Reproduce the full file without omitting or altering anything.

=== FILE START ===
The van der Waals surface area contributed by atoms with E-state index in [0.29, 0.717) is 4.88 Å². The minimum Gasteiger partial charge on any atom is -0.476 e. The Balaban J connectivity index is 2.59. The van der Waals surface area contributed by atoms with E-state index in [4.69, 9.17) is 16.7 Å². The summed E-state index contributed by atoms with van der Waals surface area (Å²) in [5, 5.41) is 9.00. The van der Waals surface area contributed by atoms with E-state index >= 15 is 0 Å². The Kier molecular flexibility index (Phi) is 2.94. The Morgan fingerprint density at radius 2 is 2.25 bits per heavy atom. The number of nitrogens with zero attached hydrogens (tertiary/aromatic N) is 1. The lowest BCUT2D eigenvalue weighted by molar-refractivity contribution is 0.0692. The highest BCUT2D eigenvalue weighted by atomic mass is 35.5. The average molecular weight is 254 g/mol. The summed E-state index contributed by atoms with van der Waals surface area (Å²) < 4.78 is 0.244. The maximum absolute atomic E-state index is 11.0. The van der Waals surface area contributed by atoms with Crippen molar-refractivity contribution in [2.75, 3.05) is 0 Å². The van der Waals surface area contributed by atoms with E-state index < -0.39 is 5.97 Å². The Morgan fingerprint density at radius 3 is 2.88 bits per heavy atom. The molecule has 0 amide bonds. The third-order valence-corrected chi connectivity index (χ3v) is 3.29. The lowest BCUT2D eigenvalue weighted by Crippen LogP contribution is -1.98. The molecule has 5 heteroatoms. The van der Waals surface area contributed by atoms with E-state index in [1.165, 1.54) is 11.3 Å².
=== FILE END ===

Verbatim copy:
The van der Waals surface area contributed by atoms with E-state index in [0.29, 0.717) is 4.88 Å². The minimum Gasteiger partial charge on any atom is -0.476 e. The Balaban J connectivity index is 2.59. The van der Waals surface area contributed by atoms with E-state index in [4.69, 9.17) is 16.7 Å². The summed E-state index contributed by atoms with van der Waals surface area (Å²) in [5, 5.41) is 9.00. The van der Waals surface area contributed by atoms with E-state index >= 15 is 0 Å². The Kier molecular flexibility index (Phi) is 2.94. The Morgan fingerprint density at radius 2 is 2.25 bits per heavy atom. The number of nitrogens with zero attached hydrogens (tertiary/aromatic N) is 1. The lowest BCUT2D eigenvalue weighted by molar-refractivity contribution is 0.0692. The highest BCUT2D eigenvalue weighted by atomic mass is 35.5. The average molecular weight is 254 g/mol. The summed E-state index contributed by atoms with van der Waals surface area (Å²) < 4.78 is 0.244. The maximum absolute atomic E-state index is 11.0. The van der Waals surface area contributed by atoms with Crippen molar-refractivity contribution in [2.75, 3.05) is 0 Å². The van der Waals surface area contributed by atoms with E-state index < -0.39 is 5.97 Å². The Morgan fingerprint density at radius 3 is 2.88 bits per heavy atom. The molecule has 0 amide bonds. The third-order valence-corrected chi connectivity index (χ3v) is 3.29. The lowest BCUT2D eigenvalue weighted by Crippen LogP contribution is -1.98. The molecule has 5 heteroatoms. The van der Waals surface area contributed by atoms with E-state index in [1.165, 1.54) is 11.3 Å².